Third, contra many of Burke’s current supporters, Burke never rejected the doctrine of Natural Rights. Indeed, he fully embraced the concept of natural rights. His criticisms of the doctrine had nothing to do with the essence of the doctrine, but the assertions made on its behalf. That is, as much as Burke believed in rights, he did not believe that any single man or even group of men could declare—as would Thomas Jefferson in the Declaration of Independence or the French would in their Declaration of the Rights of Man—that, so to speak, this was a right and this wasn’t. Burke, a God-fearing man, believed rights so powerfully divine that we could not—nor should we presume to attempt—to define or delimit what a right is. Nor could we list rights beyond what the common law tradition had taught us. It is one thing to assert (properly, as Burke argued) that one had a right to a trial by jury. Experience beyond human memory had taught us this. To claim, equally, that we had a right to “happiness” seemed presumption of the highest kind to Burke. To claim such a thing, man was pretending to be a god. This would prove neither good for neither the man nor the god!
It is worth quoting Burke on this matter at some length.
I flatter myself that I love a manly, moral, regulated liberty as well as any gentleman of that society, be he who he will; and perhaps I have given as good proofs of my attachment to that cause, in the whole course of my public conduct. I think I envy liberty as little as they do, to any other nation. But I cannot stand forward, and give praise or blame to any thing which relates to human actions, and human concerns, on a simple view of the object as it stands stripped of every relation, in all the nakedness and solitude of metaphysical abstraction. Circumstances (which with some gentlemen pass for nothing) give in reality to every political principle its distinguishing colour, and discriminating effect. The circumstances are what render every civil and political scheme beneficial or noxious to mankind. Abstractedly speaking, government, as well as liberty, is good; yet could I, in common sense, ten years ago, have felicitated France on her enjoyment of a government (for she then had a government) without enquiry what the nature of that government was, or how it was administered? Can I now congratulate the same nation upon its freedom? Is it because liberty in the abstract may be classed amongst the blessings of mankind, that I am to felicitate a madman, who has escaped from the protecting restraint and wholesome darkness of his cell, on his restoration to the enjoyment of light and liberty? Am I to congratulate a highwayman and murderer, who has broke prison, upon the recovery of his natural rights? This would be to act over again the scene of the criminals condemned to the gallies, and their heroic deliverer, the metaphysic Knight of the Sorrowful Countenance.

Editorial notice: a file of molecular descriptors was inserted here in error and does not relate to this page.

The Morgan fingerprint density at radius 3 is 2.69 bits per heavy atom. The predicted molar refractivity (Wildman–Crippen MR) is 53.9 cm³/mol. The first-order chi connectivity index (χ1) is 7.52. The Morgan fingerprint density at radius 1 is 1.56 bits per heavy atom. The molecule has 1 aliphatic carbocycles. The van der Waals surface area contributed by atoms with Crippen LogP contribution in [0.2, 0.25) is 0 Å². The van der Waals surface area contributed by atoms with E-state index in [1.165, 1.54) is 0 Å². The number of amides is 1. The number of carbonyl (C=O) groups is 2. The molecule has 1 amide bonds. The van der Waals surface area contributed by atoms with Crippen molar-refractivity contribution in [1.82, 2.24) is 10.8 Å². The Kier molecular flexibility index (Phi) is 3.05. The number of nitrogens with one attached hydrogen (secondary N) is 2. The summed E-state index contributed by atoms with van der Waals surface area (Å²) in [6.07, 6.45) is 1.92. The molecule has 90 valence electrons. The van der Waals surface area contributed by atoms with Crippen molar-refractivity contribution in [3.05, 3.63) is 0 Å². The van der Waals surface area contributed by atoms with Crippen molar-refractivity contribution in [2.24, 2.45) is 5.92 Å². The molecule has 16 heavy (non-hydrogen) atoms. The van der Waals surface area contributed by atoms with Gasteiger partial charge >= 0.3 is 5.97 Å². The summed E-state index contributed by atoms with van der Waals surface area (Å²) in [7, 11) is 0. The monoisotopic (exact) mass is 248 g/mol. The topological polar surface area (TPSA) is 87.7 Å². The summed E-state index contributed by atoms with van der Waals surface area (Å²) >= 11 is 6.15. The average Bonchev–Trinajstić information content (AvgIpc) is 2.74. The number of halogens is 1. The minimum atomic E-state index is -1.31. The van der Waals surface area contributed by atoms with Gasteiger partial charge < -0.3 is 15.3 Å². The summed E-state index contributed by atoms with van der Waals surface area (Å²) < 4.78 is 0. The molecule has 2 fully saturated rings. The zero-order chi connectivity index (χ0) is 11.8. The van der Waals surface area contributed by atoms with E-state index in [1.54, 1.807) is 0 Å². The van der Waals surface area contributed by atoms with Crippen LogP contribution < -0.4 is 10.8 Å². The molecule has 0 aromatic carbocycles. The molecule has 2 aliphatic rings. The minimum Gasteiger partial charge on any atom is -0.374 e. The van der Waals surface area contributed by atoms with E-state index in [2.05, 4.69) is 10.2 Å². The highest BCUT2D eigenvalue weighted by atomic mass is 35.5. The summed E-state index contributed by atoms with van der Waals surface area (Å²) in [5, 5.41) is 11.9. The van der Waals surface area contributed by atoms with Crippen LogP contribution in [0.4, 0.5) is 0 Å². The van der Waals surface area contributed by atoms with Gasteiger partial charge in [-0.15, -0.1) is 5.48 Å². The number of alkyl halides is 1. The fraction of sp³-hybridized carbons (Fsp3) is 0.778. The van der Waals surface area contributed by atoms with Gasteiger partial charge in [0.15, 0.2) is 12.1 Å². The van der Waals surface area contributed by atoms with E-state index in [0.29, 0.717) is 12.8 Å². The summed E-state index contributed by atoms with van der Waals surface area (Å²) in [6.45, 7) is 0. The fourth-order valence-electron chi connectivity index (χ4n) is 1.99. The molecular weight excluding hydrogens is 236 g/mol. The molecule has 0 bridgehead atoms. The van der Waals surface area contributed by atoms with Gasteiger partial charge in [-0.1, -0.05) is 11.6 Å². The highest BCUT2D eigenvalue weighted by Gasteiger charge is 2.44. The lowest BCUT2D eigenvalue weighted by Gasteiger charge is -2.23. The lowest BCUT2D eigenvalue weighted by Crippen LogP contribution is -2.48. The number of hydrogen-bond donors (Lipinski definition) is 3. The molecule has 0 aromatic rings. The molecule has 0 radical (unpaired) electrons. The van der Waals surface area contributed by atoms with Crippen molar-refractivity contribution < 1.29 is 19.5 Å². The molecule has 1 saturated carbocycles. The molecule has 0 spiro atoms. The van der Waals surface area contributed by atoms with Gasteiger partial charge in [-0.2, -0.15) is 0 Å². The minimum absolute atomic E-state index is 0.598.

In these words, it becomes quite clear that Burke has not rejected the notions of rights and liberties; rather, he merely rejected the claims to define—specifically—rights and liberties, as they denied the context of struggle, virtue, and history. While I have used the long quotation above to back up my third point, it really backs up all three. Burke loves liberty, but he also loves humanity, and he does not believe that one trumps the other. Instead, the two must work in a harmony that brings the best and most important out of the other.